Today, I spoke to Mark Goulston, M.D., who is a business advisor, consultant, trainer and coach trained as a clinical psychiatrist and author of the new book, Just Listen: Discover the Secret to Getting Through to Absolutely Anyone. In this interview, Mark compares listening and speaking, goes over the elements of persuasion, shares some tips for getting attention at work and more.
Mark, can you compare listening and speaking. Which is more important during a networking situation and why?
Your partner, spouse or kids are not the only ones who don’t want an unsolicited opinion or advice or to be convinced of something. The people you meet in a networking situation actually feel the same even though paradoxically they want something from you. Is that difficult to believe? How would you feel if someone overtly (vs. covertly) said to you without being asked: “I’m here to sell you on hiring me or purchasing my service or product.”
Your goal in a networking situation is to say the least possible that will spontaneously trigger a response such as, “How do you do that?” or “Tell me more,” or “I need to follow up with you; what’s the best way to get in touch with you?” or “Can I call you tomorrow?” or “Are you accepting new clients or customers?”
Speaking more than you listen, jumping to conclusions, and interrupting people are highly unlikely to generate the responses above. What will generate those responses is asking questions and then listening intently to the answers in a way that shows genuine interest in the other person. In doing so, this will trigger reciprocal interest in you – except in the case of “dyed in the wool” takers – with whom you should be careful about revealing too much.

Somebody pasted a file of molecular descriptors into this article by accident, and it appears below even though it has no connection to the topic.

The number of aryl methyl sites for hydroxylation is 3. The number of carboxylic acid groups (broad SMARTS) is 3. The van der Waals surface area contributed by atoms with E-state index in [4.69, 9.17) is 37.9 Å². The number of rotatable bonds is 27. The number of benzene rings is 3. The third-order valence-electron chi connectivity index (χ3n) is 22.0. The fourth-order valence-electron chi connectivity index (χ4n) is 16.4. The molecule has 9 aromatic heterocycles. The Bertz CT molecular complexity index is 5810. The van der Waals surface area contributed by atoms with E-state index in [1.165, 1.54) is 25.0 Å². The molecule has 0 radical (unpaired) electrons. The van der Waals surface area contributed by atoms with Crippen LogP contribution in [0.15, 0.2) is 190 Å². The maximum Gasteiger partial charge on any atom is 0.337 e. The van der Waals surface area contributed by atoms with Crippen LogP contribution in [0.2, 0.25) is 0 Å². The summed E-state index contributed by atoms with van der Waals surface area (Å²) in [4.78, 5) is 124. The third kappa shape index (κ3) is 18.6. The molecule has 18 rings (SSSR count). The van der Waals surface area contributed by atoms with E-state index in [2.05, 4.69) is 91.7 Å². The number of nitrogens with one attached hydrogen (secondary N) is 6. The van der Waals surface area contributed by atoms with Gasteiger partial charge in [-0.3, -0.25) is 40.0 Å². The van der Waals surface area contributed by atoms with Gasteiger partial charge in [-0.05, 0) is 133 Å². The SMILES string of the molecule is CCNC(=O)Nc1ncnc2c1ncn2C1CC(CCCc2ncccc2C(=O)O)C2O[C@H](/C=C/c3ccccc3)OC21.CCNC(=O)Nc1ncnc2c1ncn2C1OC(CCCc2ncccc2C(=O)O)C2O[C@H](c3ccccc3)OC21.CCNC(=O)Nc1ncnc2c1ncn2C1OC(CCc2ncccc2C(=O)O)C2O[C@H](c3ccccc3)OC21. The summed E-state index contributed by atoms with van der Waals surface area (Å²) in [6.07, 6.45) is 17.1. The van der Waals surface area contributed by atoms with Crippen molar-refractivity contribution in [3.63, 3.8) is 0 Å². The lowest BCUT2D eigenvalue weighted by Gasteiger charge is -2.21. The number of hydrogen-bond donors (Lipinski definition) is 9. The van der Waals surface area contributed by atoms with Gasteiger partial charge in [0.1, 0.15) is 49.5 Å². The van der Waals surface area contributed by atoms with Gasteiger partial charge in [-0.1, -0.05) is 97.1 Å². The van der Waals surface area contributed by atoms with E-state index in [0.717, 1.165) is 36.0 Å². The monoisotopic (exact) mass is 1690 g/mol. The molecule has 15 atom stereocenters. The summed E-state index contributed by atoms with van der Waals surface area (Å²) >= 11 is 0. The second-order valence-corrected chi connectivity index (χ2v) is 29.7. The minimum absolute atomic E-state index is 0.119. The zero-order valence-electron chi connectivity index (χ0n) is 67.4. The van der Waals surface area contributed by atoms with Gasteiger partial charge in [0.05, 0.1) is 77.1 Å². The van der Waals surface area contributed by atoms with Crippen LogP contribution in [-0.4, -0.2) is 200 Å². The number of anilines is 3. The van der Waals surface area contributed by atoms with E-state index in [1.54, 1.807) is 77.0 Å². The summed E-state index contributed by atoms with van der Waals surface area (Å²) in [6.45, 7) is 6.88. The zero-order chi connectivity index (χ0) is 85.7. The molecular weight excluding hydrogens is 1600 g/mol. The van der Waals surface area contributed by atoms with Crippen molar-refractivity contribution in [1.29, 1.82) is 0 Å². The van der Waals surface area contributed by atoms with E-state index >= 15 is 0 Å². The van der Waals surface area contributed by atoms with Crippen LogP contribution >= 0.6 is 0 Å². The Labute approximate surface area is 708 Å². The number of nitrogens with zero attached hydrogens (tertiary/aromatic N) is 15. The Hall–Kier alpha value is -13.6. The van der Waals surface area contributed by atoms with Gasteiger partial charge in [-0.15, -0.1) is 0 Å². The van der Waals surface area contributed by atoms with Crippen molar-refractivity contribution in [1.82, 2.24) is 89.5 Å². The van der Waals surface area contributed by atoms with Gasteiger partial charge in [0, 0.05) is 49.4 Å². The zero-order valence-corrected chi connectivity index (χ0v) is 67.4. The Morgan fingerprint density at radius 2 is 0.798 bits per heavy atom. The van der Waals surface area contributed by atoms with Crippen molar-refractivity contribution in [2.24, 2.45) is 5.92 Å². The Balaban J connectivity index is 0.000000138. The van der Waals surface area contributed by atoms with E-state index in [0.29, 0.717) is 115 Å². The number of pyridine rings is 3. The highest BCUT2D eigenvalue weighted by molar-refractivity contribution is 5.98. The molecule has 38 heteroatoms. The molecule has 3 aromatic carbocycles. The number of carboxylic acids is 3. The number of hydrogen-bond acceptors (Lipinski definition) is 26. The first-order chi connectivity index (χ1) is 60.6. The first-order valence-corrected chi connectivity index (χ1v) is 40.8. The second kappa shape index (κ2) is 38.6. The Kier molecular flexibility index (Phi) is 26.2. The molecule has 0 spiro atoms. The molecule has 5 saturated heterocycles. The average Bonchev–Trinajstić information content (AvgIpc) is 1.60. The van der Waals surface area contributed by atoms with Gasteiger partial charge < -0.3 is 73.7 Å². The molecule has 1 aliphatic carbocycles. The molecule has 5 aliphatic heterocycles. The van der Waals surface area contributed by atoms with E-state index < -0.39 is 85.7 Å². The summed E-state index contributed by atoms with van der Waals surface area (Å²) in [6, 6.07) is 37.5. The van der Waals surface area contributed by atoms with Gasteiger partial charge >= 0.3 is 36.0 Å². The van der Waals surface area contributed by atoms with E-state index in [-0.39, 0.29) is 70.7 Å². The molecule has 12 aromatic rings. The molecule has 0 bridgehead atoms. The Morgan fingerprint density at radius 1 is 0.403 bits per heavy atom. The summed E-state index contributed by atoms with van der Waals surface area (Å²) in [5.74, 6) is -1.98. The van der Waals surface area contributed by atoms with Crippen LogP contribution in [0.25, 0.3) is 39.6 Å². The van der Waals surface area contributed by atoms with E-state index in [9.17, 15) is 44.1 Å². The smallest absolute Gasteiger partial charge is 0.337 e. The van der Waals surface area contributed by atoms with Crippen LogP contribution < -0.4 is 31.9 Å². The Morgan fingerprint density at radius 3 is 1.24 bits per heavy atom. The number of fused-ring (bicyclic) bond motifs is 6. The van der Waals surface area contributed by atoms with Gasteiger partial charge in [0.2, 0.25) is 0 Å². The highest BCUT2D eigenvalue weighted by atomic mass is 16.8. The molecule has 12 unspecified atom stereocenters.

Sample questions that trigger spontaneous responses from others include:
- Show your interest in the service or product: “What do you (or your service or product or company) do, and who do you do it for, and when?”
- Go deeper and show an interest in another individual as a person: “How did you get into that?” “What’s the best part of what you do?”
- One of my favourite questions (I can get away with this as a psychiatrist, but when you have time you can also ask it) is: “Where and from who did you learn the best lessons on how to succeed in life, and what were those lessons?”
This last question is terrific, because it causes the other person to remember someone they feel grateful to and what they feel grateful about…and at some level they will be grateful to you for giving them the chance to feel it.
What is the relationship between listening and persuading someone to do something?
Everybody functions as if they were in a silo. And every silo looks at the world differently. When you try to persuade someone without knowing or caring where that person is coming from (because you too are blinded by your siloed view of the world), it’s like entering that person’s room or office without knocking.
Listening deeply earns you the right to persuade people to do something. I usually make the transition between listening and persuading transparently (vs. sneakily) by saying to someone after I have heard them out, “Might I make an observation from what you’ve said?” At that point I can summarize what I’ve heard and then come to a conclusion that begs for a solution. For instance, I may say: “I’ve heard that you want to accomplish such and such a goal by year-end, but I’ve also heard that your people may not be skilled enough to pull it off and so I wonder what training you have in place for them to get up to speed?”
How do you break through emotional barricades by listening and what results will you receive?
It’s what I call, “listening with my eyes,” and commenting on a barricade or roadblock I am noticing. So if someone seems resistant to something we have spoken about that makes patent and obvious sense, I might say: “I see you nodding that what we are talking about makes sense, and yet I perceive something is holding you back. What question haven’t I asked or situation haven’t we addressed that if we addressed, would address and ease some of the reluctance you are having right now about our moving forward with this?”